Knowledge Mobilization



Browsing the Net, I came across an interesting term ‘knowledge mobilization’
in an old article pub-lished in The Manchester Review. It has the same acronym
as ‘knowledge management.’ The distinction is subtle but powerful. Knowledge
exists in all organizations. It exists with people, in books, in papers, in
reports, in meeting notes-whatever, you name it. Technology helps in
organizing it better but it does not always help in making the utilization
better. That is a more complex process involving people, processes, and
technology.

Mobilization is all about being able to use what you possess. As such, a huge
collection of information is of little use if it cannot be made available to the
right people at the right time and in the right format. Else, it remains a
source that may make the servers, on which it resides, knowledgeable but of no
practical use. Nowhere is this concept more important than in the global BPO
industry. Outsourcing depends on the ability of an external organization to
harness the customer’s knowledge base and its own expertise in a synergistic
manner. That means mobilizing the knowledge that already exists, without adding
more to it. Yet, very often the focus shifts to adding more information-simply
because technology makes it possible.

Shyam MalhotrA

Very often the focus shifts to
adding more information, instead of mobilisation existing
information, simply because technology makes it possible

What exactly is knowledge mobilization? It is making the best use of
available information, creating new knowledge in the process. Knowledge is
different from information in that it is not only a message or an analyzed piece
of data; it is information that has a use or purpose. We are living in times
when geographical boundaries and distinct economies are becoming hazy. This is
making companies shift their focus away from physical capital to human capital,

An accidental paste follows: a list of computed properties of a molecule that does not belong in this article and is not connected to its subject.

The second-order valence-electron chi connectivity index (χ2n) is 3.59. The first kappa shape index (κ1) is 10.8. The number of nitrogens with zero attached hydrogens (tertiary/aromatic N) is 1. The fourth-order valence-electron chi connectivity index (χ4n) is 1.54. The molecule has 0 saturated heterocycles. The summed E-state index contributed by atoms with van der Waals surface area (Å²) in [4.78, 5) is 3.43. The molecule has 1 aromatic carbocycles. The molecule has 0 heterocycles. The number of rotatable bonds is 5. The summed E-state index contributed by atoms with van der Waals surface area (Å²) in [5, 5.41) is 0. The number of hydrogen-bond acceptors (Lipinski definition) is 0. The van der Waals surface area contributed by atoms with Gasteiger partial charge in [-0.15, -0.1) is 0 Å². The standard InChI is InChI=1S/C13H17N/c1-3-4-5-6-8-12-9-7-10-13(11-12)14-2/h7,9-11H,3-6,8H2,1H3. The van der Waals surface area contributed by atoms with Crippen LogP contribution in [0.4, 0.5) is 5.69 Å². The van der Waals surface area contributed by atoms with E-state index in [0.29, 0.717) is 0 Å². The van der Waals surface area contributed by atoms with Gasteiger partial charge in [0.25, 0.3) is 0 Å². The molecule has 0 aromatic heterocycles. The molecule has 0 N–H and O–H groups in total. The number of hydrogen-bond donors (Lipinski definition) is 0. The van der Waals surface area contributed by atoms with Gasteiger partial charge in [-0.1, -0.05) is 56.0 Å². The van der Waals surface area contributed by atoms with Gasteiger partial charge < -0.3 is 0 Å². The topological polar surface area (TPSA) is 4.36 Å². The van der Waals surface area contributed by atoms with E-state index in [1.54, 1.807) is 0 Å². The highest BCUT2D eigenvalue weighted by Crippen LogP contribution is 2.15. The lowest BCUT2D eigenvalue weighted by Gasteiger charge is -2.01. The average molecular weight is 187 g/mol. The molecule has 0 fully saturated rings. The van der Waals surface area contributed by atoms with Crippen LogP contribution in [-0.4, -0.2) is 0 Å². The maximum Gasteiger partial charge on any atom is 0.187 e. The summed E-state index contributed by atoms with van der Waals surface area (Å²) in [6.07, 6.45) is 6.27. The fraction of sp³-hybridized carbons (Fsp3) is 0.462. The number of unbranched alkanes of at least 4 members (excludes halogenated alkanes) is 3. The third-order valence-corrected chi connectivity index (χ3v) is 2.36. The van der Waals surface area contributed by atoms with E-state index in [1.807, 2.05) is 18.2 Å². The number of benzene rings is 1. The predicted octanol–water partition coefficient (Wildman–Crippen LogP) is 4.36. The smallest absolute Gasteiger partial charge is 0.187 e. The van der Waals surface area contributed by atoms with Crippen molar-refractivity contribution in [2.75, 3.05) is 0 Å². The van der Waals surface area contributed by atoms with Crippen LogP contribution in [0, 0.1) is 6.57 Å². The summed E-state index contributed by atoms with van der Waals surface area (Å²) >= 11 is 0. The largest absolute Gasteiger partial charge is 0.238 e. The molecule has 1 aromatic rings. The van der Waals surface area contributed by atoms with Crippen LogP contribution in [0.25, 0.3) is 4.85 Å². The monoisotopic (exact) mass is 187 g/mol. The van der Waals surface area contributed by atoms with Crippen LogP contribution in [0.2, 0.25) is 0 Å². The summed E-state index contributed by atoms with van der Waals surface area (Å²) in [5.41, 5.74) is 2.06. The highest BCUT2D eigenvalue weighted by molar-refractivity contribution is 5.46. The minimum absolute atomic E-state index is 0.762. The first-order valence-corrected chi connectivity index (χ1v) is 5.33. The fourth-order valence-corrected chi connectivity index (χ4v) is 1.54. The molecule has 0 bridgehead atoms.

recognizing the vast amount of information people carry. The diverse efforts of
organizations around the world to share knowledge are being pursued under
various labels, including knowledge management, knowledge sharing, the learning
organization, intellectual capital management, or intellectual asset
management. 

Whatever label it chooses, any organization embarking on this course must
confront a number of key obstacles. The biggest challenge: to take the mindset
away from ‘knowledge is power’ to ‘knowledge sharing is power.’ Other
issues include the fear of learning from outsiders (outside the
company/function/department); too much focus on detailed processes rather than
the bigger picture; and treating knowledge mobilization as a quick win and
difficulty in the buy in of all functions. The second would be the fact that
many decision making processes run independent of even the available knowledge
resources. And this phenomenon is not just limited to the lower echelons. It
cuts across all levels.

There are many implementation examples and some success stories. Netscape
Corporation is reported to have had a high success in the capital markets based
on its ability to manage knowledge assets. Infosys, a pioneer in the area of
knowledge mobilization in India, has adopted an evolutionary strategy for the
same. It has formally and continually addressed the four dimensions of knowledge
mobilization-people, process, technology and knowledge-and has also set up a
knowledge mobilization architecture capable of adapting to changing facets of
requirements.

Yet, one must confess that though the benefits are many, the implementations
are too few. Maybe organizations are waiting for a plug-and-play package to
arrive. In the meantime, they could start with mobilising what they already
possess. The results can be satisfying and surprising.

The author is Editor-in-Chief of CyberMedia, the publishers of Dataquest
(with inputs from Saswati Sinha) Shyam
Malhotra

Leave a Reply

Your email address will not be published. Required fields are marked *